In late December 2021, satellite data analyses by NOAA’s Coral Reef Watch program detected a significant build-up of heat in the waters surrounding the Great Barrier Reef, Australia. And by March 2022, a mass coral bleaching event was well underway. This was the sixth such widespread bleaching event of the reef since 1998, and the first to occur during La Niña conditions, which are typically cooler.
As the summer advances in the northern hemisphere, will the coral reefs around the U.S. and its territories experience similar heat stress and bleaching? As of June 2021, some of the coral ecosystems in these regions are just starting to ‘feel the heat’, so to speak, as ocean temperatures begin to rise above normal. No coral bleaching has been observed yet, though bleaching events are possible later in the summer if ocean temperatures continue to increase through summer and fall.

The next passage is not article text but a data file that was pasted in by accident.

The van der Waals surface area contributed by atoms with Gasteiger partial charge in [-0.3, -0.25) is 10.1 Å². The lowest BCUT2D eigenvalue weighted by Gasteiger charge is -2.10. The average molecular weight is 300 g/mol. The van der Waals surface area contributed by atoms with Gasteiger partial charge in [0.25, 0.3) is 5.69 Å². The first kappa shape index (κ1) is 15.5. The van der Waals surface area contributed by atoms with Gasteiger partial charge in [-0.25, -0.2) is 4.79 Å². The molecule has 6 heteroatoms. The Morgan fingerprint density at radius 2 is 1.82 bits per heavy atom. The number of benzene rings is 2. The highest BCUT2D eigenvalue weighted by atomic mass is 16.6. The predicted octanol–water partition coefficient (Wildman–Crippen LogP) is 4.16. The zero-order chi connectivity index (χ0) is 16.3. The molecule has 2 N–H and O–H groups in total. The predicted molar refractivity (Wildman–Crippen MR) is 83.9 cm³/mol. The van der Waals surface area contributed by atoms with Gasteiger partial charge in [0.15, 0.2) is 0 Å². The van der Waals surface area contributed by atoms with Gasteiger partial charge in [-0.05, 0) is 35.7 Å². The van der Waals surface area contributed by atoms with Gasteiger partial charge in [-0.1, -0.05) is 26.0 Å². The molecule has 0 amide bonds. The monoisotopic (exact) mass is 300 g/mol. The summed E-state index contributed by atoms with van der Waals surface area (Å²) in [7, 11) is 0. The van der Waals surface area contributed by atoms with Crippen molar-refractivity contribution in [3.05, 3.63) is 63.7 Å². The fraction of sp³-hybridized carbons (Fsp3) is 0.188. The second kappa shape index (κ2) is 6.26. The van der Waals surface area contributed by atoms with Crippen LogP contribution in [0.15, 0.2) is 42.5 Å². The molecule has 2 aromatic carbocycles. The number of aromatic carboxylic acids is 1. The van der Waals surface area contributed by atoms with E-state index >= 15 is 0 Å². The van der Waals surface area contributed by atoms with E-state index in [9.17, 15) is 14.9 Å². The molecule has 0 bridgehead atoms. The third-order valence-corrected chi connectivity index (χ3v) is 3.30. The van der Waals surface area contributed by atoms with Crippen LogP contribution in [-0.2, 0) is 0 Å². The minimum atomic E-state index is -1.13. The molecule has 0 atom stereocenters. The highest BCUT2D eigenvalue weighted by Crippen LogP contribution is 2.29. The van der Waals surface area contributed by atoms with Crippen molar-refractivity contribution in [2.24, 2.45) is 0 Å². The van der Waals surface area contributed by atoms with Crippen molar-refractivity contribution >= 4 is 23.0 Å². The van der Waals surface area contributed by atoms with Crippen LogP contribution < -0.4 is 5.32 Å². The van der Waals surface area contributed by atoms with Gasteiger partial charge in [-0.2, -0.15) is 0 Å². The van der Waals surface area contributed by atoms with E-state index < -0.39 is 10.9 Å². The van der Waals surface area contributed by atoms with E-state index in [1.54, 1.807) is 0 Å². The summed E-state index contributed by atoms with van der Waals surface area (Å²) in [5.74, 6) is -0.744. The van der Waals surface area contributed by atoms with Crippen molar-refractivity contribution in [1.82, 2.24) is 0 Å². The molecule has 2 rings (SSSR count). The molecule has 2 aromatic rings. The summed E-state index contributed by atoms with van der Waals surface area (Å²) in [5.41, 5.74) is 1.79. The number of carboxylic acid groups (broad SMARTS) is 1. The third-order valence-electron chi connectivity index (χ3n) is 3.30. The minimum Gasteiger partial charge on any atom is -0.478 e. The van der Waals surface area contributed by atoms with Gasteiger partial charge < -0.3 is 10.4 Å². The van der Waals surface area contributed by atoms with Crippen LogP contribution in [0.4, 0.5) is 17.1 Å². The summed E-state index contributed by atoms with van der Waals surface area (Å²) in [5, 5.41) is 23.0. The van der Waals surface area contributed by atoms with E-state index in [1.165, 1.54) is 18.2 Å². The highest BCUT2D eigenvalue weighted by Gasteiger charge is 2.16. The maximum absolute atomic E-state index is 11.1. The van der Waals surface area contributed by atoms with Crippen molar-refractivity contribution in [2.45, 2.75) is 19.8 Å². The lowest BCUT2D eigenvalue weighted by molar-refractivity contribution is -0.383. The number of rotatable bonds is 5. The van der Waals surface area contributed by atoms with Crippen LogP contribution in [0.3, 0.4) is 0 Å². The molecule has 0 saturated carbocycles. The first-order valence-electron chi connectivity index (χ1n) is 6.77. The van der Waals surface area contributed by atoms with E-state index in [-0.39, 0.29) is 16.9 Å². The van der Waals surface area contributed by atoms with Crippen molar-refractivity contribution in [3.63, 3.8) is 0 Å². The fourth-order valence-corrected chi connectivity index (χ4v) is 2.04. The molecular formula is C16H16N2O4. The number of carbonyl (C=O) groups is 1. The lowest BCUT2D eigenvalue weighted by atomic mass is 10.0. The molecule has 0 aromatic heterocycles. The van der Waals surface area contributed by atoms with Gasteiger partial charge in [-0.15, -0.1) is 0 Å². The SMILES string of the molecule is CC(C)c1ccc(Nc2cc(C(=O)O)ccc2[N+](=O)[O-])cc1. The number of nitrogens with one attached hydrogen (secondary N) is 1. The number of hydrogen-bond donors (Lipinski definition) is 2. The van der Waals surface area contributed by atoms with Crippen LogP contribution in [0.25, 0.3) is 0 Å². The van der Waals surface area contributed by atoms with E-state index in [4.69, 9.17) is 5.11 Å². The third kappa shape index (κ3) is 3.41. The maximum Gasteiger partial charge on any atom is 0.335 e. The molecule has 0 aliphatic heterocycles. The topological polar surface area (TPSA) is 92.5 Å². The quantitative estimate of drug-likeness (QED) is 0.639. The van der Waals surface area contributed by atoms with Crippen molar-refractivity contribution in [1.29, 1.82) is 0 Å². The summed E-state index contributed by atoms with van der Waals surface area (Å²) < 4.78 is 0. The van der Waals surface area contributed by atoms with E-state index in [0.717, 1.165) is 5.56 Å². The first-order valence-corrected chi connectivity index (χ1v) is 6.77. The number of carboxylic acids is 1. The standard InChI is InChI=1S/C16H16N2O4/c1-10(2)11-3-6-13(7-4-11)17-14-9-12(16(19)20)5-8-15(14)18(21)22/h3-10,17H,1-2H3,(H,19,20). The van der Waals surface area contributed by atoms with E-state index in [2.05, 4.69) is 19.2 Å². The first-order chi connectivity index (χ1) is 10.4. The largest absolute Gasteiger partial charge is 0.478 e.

If you teach about climate change impacts in your classrooms, check out Data in the Classroom's Investigating Coral Bleaching module. Bleaching events can be good anchor phenomena, and the lessons and data tools in the module can help students carry out meaningful data driven investigations.